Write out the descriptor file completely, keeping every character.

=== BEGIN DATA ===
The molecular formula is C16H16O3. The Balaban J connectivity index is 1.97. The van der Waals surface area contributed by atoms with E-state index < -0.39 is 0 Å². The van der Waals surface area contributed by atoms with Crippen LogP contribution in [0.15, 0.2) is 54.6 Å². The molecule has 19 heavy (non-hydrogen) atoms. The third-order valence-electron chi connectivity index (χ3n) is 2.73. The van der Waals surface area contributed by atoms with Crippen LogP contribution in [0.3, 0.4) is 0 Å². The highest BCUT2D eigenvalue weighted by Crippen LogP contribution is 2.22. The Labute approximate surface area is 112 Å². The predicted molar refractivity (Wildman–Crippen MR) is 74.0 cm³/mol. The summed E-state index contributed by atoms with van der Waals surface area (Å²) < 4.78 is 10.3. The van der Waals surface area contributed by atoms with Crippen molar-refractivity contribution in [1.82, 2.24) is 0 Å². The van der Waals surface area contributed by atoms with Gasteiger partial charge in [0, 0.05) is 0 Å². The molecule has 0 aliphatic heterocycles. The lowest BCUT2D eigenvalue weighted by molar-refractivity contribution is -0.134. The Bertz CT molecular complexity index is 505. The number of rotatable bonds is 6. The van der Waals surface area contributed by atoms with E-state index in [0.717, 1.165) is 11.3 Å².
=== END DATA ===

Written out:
The molecular formula is C16H16O3. The Balaban J connectivity index is 1.97. The van der Waals surface area contributed by atoms with E-state index < -0.39 is 0 Å². The van der Waals surface area contributed by atoms with Crippen LogP contribution in [0.15, 0.2) is 54.6 Å². The molecule has 19 heavy (non-hydrogen) atoms. The third-order valence-electron chi connectivity index (χ3n) is 2.73. The van der Waals surface area contributed by atoms with Crippen LogP contribution in [0.3, 0.4) is 0 Å². The highest BCUT2D eigenvalue weighted by Crippen LogP contribution is 2.22. The Labute approximate surface area is 112 Å². The predicted molar refractivity (Wildman–Crippen MR) is 74.0 cm³/mol. The summed E-state index contributed by atoms with van der Waals surface area (Å²) < 4.78 is 10.3. The van der Waals surface area contributed by atoms with Crippen molar-refractivity contribution in [1.82, 2.24) is 0 Å². The van der Waals surface area contributed by atoms with Gasteiger partial charge in [0, 0.05) is 0 Å². The molecule has 0 aliphatic heterocycles. The lowest BCUT2D eigenvalue weighted by molar-refractivity contribution is -0.134. The Bertz CT molecular complexity index is 505. The number of rotatable bonds is 6. The van der Waals surface area contributed by atoms with E-state index in [0.717, 1.165) is 11.3 Å².